Edward Elgar composed his Variations, Op. 36, popularly known as the Enigma Variations, between October 1898 and February 1899. It is an orchestral work comprising fourteen variations on an original theme.
Elgar dedicated the work 'to my friends pictured within', each variation being a musical sketch of one of his circle of close acquaintances (see musical cryptogram). Those portrayed include Elgar's wife Alice, his friend and publisher Augustus J. Jaeger and Elgar himself. In a programme note for a performance in 1911 Elgar wrote:
This work, commenced in a spirit of humour & continued in deep seriousness, contains sketches of the composer’s friends. It may be understood that these personages comment or reflect on the original theme & each one attempts a solution of the Enigma, for so the theme is called. The sketches are not ‘portraits’ but each variation contains a distinct idea founded on some particular personality or perhaps on some incident known only to two people. This is the basis of the composition, but the work may be listened to as a ‘piece of music’ apart from any extraneous consideration.
In naming his theme ‘Enigma’ Elgar posed a challenge which has generated much speculation but has never been conclusively answered. The Enigma is widely believed to involve a hidden melody.
After its 1899 London premiere the Variations achieved immediate popularity and established Elgar's international reputation. The work has been recorded over 60 times.
Elgar described how on the evening of 21 October 1898, after a tiring day's teaching, he sat down at the piano. A melody he played caught the attention of his wife, and he began to improvise variations on it in styles which reflected the character of some of his friends. These improvisations, expanded and orchestrated, became the Enigma Variations. Elgar considered including variations portraying Arthur Sullivan and Hubert Parry, but was unable to assimilate their musical styles without pastiche, and dropped the idea.
The piece was finished on 18 February 1899 and published by Novello & Co. It was first performed at St James's Hall in London on 19 June 1899, conducted by Hans Richter. Critics were at first irritated by the layer of mystification, but most praised the substance, structure, and orchestration of the work. Elgar later revised the final variation, adding 96 new bars and an organ part. The new version, the one usually played today, was first heard at the Worcester Three Choirs Festival on 13 September 1899, with Elgar conducting.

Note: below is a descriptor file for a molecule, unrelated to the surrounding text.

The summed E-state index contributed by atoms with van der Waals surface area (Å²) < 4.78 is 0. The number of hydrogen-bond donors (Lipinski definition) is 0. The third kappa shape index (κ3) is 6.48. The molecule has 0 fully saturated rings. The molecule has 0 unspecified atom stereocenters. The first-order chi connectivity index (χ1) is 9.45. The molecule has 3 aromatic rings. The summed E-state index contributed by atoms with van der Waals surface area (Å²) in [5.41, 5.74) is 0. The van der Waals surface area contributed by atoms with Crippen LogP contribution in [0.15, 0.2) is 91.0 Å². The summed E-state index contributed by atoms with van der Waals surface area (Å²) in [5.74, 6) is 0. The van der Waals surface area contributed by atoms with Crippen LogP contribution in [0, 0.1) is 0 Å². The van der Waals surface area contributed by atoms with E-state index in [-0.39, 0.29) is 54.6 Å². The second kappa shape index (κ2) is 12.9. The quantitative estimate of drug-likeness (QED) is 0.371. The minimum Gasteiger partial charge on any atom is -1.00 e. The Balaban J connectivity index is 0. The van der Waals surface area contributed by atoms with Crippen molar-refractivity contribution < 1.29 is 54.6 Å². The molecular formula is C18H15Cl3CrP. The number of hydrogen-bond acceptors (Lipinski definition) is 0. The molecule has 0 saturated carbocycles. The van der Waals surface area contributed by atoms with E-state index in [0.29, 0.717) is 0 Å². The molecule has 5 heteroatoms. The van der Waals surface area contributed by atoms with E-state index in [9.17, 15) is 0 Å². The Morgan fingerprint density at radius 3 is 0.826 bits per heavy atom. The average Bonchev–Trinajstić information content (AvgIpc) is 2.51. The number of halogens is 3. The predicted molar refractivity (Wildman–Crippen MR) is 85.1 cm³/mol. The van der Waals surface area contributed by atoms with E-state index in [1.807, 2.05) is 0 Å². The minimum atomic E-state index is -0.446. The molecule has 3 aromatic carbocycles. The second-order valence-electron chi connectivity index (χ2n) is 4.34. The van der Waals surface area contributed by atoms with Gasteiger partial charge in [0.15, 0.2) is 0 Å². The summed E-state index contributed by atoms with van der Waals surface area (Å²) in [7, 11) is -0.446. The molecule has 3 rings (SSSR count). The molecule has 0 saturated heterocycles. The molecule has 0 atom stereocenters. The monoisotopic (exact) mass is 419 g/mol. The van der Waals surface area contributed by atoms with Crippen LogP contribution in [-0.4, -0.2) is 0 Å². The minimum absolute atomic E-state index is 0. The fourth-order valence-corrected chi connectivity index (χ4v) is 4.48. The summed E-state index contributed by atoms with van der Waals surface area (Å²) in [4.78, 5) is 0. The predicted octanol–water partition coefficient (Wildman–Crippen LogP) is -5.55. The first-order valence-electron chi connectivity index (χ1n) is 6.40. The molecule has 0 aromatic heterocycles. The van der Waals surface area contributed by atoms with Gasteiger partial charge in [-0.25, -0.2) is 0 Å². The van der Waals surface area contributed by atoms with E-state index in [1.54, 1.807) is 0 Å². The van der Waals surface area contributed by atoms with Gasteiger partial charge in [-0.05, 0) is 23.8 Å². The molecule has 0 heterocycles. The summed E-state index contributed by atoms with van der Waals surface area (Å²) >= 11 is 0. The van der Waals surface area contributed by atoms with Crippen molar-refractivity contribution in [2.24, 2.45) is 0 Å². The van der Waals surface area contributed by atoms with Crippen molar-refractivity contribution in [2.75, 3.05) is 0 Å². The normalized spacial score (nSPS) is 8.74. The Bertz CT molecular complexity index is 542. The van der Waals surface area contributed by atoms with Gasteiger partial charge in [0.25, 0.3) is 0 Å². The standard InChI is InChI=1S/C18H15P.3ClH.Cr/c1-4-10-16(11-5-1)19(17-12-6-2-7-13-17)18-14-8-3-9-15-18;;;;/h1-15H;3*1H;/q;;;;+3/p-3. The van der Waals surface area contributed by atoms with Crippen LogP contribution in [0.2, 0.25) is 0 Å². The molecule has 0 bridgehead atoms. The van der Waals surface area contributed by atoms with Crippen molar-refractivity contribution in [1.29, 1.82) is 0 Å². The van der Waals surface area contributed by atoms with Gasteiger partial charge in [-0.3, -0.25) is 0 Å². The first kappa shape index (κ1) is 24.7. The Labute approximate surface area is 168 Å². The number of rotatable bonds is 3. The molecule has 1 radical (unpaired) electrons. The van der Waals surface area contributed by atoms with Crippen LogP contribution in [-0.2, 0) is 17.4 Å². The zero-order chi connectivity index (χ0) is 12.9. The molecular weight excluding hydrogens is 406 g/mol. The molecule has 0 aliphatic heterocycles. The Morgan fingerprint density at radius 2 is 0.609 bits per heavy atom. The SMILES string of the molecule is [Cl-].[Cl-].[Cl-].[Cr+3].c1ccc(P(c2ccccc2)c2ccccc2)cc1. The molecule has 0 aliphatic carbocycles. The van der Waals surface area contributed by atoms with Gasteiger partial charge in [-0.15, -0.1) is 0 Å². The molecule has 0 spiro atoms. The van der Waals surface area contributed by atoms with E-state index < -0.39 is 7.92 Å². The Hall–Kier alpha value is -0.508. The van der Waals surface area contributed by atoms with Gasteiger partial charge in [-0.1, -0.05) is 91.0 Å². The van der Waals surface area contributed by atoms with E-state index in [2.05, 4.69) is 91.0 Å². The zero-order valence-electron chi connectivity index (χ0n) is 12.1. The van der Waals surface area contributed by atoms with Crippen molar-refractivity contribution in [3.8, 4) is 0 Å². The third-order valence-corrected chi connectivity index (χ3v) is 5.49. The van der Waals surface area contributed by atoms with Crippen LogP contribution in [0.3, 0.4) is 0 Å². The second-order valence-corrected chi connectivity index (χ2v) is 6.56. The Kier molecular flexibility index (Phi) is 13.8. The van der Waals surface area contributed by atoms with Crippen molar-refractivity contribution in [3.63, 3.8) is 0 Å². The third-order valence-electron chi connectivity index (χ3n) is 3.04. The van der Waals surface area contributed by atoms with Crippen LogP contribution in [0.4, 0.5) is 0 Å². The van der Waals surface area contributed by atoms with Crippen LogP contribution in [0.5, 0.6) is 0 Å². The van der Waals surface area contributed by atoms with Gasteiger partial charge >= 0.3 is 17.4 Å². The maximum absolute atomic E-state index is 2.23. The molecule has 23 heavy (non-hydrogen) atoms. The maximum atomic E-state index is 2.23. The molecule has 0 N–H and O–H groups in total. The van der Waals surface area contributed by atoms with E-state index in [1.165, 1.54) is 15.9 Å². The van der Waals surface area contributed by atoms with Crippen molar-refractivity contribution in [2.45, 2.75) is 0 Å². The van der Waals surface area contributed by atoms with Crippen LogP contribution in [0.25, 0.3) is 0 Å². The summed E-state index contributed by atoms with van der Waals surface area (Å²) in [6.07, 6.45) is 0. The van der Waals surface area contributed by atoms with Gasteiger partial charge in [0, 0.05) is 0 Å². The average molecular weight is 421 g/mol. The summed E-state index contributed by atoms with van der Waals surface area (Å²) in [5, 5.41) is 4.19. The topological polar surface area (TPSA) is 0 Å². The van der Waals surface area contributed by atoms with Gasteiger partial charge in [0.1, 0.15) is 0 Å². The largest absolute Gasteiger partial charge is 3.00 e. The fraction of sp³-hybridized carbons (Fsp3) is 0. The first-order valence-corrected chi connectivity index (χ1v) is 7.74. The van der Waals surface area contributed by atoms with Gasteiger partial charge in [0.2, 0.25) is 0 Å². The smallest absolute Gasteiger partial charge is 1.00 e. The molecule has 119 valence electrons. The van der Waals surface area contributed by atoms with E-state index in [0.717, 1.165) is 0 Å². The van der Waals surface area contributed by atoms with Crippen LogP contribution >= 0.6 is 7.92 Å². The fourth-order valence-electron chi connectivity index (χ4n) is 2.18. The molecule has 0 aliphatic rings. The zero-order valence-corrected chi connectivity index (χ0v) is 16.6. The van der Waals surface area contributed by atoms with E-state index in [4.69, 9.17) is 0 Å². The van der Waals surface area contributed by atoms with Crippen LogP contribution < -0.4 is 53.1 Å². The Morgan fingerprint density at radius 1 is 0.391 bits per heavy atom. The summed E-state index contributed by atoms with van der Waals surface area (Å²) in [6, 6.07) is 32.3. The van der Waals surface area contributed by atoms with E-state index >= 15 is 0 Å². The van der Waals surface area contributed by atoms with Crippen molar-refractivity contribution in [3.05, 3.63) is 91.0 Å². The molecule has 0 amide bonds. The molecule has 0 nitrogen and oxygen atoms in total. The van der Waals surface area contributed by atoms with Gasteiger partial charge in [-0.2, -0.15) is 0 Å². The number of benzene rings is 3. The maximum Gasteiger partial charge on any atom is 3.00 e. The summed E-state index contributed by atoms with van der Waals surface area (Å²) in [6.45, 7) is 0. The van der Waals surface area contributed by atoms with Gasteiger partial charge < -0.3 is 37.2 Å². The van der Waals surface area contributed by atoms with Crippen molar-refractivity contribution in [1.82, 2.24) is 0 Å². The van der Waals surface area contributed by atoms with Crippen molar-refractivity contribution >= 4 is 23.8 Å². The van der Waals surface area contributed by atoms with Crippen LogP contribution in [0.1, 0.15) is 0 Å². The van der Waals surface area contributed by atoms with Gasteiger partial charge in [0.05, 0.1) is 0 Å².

The European continental premiere was performed in Düsseldorf, Germany on 7 February 1901, under Julius Buths (who would also conduct the European premiere of The Dream of Gerontius in December 1901). The work quickly achieved many international performances, from Saint Petersburg, where it delighted Alexander Glazunov and Nikolai Rimsky-Korsakov in 1904, to New York, where Gustav Mahler conducted it in 1910.
The work is scored for an orchestra consisting of 2 flutes (one doubling piccolo), 2 oboes, 2 clarinets in B flat, 2 bassoons, contrabassoon, 4 horns in F, 3 trumpets in F, 3 trombones, tuba, timpani, side drum, triangle, bass drum, cymbals, organ (ad lib) and strings.
The theme is followed by 14 variations. The variations spring from the theme's melodic, harmonic and rhythmic elements, and the extended fourteenth variation forms a grand finale.
Elgar dedicated the piece to 'my friends pictured within' and in the score each variation is prefaced the initials, name or nickname of the friend depicted. As was common with painted portraits of the time, Elgar's musical portraits depict their subjects at two levels. Each movement conveys a general impression of its subject's personality. In addition, many of them contain a musical reference to a specific characteristic or event, such as a laugh, a habit of speech or a memorable conversation.
Opus/Catalogue Number：Op. 36
Duration: 0:32:00 ( Average )